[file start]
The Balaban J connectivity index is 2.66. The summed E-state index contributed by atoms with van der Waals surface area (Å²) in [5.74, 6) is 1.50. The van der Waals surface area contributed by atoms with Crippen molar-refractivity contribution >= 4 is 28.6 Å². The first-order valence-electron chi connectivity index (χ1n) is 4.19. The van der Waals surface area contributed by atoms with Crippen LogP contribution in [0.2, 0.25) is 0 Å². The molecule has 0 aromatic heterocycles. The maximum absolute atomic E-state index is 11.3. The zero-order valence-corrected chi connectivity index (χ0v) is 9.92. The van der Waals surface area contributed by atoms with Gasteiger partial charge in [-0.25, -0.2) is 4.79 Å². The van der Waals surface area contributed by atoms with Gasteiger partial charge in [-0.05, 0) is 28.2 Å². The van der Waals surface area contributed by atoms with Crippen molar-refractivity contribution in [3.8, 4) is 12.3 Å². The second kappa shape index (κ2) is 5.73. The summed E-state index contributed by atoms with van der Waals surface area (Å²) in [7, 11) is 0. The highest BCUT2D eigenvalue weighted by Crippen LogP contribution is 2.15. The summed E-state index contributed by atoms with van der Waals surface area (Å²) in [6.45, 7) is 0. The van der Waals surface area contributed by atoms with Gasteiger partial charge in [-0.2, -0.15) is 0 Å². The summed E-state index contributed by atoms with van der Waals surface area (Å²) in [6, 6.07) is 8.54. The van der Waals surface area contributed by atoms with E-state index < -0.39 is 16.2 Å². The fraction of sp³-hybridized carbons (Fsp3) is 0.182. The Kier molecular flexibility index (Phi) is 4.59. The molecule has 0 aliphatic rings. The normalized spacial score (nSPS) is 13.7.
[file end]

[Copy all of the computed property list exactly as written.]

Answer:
The Balaban J connectivity index is 2.66. The summed E-state index contributed by atoms with van der Waals surface area (Å²) in [5.74, 6) is 1.50. The van der Waals surface area contributed by atoms with Crippen molar-refractivity contribution >= 4 is 28.6 Å². The first-order valence-electron chi connectivity index (χ1n) is 4.19. The van der Waals surface area contributed by atoms with Crippen LogP contribution in [0.2, 0.25) is 0 Å². The molecule has 0 aromatic heterocycles. The maximum absolute atomic E-state index is 11.3. The zero-order valence-corrected chi connectivity index (χ0v) is 9.92. The van der Waals surface area contributed by atoms with Gasteiger partial charge in [-0.25, -0.2) is 4.79 Å². The van der Waals surface area contributed by atoms with Gasteiger partial charge in [-0.05, 0) is 28.2 Å². The van der Waals surface area contributed by atoms with Crippen molar-refractivity contribution in [3.8, 4) is 12.3 Å². The second kappa shape index (κ2) is 5.73. The summed E-state index contributed by atoms with van der Waals surface area (Å²) in [7, 11) is 0. The highest BCUT2D eigenvalue weighted by Crippen LogP contribution is 2.15. The summed E-state index contributed by atoms with van der Waals surface area (Å²) in [6.45, 7) is 0. The van der Waals surface area contributed by atoms with Gasteiger partial charge in [-0.2, -0.15) is 0 Å². The summed E-state index contributed by atoms with van der Waals surface area (Å²) in [6, 6.07) is 8.54. The van der Waals surface area contributed by atoms with E-state index < -0.39 is 16.2 Å². The fraction of sp³-hybridized carbons (Fsp3) is 0.182. The Kier molecular flexibility index (Phi) is 4.59. The molecule has 0 aliphatic rings. The normalized spacial score (nSPS) is 13.7.